Equity and mutual respect among students must be promoted. Teachers have a responsibility for setting standards of fairness and for being role models.
A positive interrelationship among students, families, school, and community should be fostered. Teachers can visit students’ homes and attend community events.
Students should be encouraged to think critically. When students learn to think independently, they learn to make responsible decisions.
Students should be encouraged to strive for excellence despite possible past experiences with failure or difficulties navigating a culture that conflicts with their own. Low teacher expectations may well lead to low performance, and the opposite is true as well.
Assess Yourself
Do you think all teachers should be multicultural educators? Why or why not?
Field experiences in multicultural settings would be the best place to expand your current knowledge base and develop cross-cultural skills. To do this, you might begin by identifying those school settings you believe would offer optimal exposure to students who are culturally different from you. Explain your rationale for choosing those school settings. Follow through as you are able to actually engage in experiences there.
If you do not have the opportunity to participate firsthand in multicultural settings, think about other ways you can learn about different cultures. For example, are there particular books or movies that would help you gain this kind of exposure?
Differentiated Instruction
By now, it should be clear that most teachers’ classrooms will be diverse. In addition to students of different races and ethnicities, religions, sexual orientations, socioeconomic status, and family backgrounds, there will be students with different levels of motivation, different interests, and varying learning styles. Tending to all these factors may seem overwhelming. However, there are some key approaches and concepts that can be used along the way that make the meeting of students’ needs manageable, realistic, and practical. But before we tackle those important pieces, let’s begin with questions that come up frequently and will set the stage for our discussion of meeting all students’ needs: Does treating all students in the classroom equally mean they are all treated the same? Does treating students fairly mean they each receive the same work or consequences for certain actions?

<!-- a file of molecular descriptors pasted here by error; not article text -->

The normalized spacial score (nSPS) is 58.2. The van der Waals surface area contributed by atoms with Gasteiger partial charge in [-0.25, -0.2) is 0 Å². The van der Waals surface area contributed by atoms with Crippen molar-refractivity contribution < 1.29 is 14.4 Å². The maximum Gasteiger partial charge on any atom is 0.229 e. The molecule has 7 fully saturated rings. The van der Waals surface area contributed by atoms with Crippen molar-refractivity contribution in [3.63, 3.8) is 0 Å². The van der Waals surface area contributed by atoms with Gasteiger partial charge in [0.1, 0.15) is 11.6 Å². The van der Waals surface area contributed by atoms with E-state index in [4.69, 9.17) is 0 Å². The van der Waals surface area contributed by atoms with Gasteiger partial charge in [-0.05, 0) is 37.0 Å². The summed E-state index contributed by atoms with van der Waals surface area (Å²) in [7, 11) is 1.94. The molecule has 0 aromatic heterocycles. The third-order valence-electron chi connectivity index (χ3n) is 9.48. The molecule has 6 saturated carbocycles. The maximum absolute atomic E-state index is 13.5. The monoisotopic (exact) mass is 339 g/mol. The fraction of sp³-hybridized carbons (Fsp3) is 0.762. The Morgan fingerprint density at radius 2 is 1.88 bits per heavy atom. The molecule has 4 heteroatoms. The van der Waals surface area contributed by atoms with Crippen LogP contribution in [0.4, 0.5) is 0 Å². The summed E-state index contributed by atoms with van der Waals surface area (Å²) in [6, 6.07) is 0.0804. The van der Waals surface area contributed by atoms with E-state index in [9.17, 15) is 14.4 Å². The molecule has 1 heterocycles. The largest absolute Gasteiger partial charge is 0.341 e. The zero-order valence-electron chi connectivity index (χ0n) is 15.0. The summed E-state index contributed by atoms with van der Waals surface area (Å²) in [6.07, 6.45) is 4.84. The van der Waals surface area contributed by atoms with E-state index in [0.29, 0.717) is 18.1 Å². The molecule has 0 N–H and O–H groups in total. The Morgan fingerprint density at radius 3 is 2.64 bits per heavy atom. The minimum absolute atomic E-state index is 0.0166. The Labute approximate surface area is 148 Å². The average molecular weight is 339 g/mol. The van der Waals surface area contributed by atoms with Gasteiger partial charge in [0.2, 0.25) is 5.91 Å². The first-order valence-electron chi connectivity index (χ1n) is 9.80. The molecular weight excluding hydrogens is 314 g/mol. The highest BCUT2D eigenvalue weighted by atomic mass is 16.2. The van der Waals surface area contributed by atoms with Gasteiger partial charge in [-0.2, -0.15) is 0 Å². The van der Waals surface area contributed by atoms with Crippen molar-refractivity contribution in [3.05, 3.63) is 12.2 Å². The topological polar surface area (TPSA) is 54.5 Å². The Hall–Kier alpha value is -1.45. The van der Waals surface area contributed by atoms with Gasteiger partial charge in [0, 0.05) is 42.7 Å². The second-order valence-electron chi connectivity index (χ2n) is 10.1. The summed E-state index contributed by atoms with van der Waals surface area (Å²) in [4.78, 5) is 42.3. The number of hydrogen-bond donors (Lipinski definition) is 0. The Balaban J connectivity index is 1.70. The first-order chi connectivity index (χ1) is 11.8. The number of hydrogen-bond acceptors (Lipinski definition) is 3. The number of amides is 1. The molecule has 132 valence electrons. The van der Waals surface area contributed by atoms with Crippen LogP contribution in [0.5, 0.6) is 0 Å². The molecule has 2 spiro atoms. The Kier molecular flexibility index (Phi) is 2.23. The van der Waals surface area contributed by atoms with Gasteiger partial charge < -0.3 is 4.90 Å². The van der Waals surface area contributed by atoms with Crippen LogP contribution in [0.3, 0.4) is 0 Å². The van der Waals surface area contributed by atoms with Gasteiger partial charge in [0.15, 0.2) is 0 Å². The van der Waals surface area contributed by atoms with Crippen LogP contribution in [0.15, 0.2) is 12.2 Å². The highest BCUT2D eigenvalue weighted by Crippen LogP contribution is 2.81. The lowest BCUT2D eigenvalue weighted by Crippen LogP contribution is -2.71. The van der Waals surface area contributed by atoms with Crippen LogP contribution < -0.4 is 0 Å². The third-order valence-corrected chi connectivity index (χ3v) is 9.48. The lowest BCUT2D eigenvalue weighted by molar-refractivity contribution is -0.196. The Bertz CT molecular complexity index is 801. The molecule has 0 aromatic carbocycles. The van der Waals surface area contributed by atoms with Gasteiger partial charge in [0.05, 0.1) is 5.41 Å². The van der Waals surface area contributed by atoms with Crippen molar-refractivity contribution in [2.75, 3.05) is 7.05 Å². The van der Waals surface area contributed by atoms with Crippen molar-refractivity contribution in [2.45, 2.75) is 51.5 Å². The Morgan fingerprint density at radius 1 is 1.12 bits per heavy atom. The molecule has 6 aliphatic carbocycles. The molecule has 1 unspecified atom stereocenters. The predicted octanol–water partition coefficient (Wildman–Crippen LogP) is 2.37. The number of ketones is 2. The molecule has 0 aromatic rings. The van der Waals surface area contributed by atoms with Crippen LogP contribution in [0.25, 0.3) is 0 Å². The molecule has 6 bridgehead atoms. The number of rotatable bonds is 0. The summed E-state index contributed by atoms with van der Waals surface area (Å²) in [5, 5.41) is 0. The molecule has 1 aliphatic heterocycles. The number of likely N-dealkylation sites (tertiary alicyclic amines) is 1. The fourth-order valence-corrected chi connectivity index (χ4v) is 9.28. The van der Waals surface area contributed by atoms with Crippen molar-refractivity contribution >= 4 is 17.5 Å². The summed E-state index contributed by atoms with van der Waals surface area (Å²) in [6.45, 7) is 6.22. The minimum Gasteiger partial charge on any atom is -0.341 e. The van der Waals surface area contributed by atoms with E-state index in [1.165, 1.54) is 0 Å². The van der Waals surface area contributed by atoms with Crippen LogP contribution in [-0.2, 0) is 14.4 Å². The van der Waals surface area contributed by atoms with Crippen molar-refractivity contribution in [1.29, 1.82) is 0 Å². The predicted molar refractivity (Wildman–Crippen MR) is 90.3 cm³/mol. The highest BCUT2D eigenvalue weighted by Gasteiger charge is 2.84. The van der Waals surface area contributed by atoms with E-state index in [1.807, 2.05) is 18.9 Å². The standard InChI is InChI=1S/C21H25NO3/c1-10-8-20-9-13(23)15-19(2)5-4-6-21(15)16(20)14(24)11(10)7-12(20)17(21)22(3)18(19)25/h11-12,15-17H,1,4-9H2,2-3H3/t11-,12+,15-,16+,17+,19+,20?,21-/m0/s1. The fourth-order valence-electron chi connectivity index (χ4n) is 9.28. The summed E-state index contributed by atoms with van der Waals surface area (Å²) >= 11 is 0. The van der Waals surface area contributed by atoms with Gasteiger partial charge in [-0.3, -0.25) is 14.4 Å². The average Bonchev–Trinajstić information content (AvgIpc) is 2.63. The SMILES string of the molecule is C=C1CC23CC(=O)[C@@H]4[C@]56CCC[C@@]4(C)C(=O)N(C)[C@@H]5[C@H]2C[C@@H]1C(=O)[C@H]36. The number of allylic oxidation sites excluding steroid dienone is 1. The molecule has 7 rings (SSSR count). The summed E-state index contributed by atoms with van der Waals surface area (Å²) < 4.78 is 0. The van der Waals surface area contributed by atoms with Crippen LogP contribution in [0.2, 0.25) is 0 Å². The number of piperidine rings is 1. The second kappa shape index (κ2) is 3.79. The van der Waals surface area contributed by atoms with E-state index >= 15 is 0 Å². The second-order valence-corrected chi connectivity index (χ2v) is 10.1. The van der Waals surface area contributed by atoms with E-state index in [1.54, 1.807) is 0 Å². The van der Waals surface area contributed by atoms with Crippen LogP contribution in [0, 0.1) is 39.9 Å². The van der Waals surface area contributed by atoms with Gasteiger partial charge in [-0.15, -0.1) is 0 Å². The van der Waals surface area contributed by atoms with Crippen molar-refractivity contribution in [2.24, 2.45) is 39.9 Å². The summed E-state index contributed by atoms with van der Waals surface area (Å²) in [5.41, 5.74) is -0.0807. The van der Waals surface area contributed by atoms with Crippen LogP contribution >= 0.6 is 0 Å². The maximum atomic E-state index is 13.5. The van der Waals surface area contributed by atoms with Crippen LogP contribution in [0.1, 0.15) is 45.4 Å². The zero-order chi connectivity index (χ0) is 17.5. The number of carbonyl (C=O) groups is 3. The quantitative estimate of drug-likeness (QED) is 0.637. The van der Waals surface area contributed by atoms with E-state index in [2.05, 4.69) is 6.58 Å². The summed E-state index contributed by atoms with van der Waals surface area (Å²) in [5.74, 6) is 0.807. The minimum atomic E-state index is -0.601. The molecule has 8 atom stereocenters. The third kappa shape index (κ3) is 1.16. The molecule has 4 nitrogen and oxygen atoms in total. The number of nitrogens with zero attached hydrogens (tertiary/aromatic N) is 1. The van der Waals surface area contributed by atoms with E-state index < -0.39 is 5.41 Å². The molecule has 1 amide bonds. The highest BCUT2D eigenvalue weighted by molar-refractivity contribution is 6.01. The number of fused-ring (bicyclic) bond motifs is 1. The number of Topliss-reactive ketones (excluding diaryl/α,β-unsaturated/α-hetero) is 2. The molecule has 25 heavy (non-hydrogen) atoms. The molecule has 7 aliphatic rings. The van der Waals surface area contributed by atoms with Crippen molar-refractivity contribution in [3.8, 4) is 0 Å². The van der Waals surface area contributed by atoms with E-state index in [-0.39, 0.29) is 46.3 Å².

To answer: Rarely does a one-size-fits-all approach to instruction work in the classroom, given the diversity of students’ skills, cultures, and backgrounds. Such an approach to learning will have very little success in meeting each student’s needs. As teachers consider treating students fairly or equally, they must make sure they give each student what he or she needs, even when that means each child gets something different in the class. Not all students learn in the same way, at the same pace, and at the same time. Teachers therefore need to find ways to meet students’ individual needs. This elicits the question “How do I find time, resources, and instruction to effectively meet and maximize the learning for all students?” Fortunately, there are some excellent answers, answers that help teachers reach their goal of creating learners and thinkers with 21st-century skills.